June 17, 2004

Family & friends:

I'm in Ghana on my fourth day and it feels like I’ve been here for weeks! It feels this way because our days are packed with activities. We have traveled to 4 different cities and stayed in four hotels. I have seen much of the country and mountainside. Mom has not received her luggage, yet her spirits remain high. British Airways will have hell to pay when we return.

On our first day, we traveled all over Accra. I have learned much about Ghana's history, politics and culture. Although this is a matriarchal society and women are believe to be the giver of life and the first teacher, women still are not given equal rights...the male enjoys a privileged status here. One interesting saying we learned today is this: "You educate a man, you educate one person. You educate a woman, and you educate a community." This is a testament to the respect that women are given. Traditionally, women work in the home, do the bargaining in the markets, and teach the children. The men fish, build, or work outside the home, and are the primary bread winners. Although, feminist and American women would have problems with this family system, it seems to work without much perceived harm. Though I have to say that I may not see the harm because, to date, everyone who has spoken to us have been men.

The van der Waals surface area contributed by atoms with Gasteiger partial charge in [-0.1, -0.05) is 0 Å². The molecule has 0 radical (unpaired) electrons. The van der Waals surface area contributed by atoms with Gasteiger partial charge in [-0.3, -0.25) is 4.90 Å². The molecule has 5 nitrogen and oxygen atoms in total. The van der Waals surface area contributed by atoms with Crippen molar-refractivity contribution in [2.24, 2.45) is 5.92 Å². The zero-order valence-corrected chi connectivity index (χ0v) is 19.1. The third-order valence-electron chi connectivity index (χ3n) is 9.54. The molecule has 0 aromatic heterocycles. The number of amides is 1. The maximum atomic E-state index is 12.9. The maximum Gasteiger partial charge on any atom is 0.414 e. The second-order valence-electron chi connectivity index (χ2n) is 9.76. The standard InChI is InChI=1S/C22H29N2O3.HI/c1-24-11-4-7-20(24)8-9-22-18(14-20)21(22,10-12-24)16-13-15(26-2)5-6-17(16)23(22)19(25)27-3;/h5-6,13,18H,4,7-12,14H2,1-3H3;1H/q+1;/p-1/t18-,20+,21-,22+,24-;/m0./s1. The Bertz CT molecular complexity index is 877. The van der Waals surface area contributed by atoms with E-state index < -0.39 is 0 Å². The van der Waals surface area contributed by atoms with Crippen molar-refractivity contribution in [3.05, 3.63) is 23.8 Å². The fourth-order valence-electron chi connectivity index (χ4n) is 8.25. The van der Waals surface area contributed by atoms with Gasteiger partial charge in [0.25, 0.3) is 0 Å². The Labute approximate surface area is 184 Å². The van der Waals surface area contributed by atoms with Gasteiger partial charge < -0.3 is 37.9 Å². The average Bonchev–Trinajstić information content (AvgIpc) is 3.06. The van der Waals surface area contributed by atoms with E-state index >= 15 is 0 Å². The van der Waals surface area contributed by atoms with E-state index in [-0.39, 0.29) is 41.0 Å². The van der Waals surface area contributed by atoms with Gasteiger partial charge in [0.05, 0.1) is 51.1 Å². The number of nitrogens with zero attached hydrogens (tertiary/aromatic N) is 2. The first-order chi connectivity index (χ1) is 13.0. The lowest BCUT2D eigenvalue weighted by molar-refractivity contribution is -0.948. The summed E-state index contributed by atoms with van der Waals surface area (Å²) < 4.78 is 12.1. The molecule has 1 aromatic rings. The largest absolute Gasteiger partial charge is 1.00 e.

Ghanaians are very spiritual people. The country is 70% Christian, 15% Muslim and the other hold on to the traditional spirituality. We met a Chief Priest yesterday and were blessed by him. We had a welcome dinner on Tuesday evening where dancers and drummers performed for us. With the risk of sounding corny, I have to say it was art in motion. We always knew that life originated here in Africa, but it appears to me that dance and music (celebratory forms of life) also originated here. We all joined the dancers later; imitating the moves they taught us.

Yesterday, we visited the Wli waterfall after a 45 minute hike through the forest. So far, we haven't seen many animals. I expect we will see many more when we visit the Mole National Park. We will stay at a motel onsite at the park. We are dreading the accommodations but anticipate the game viewing.

Today we were able to experience a market in Kumasi. The various scents of fish, dried pork skin, musk combined with the heat and humidity made me feel faint. No worries, I didn't fall out. Mom bought some material for her friend James and his wife. She was able to strike a good bargain.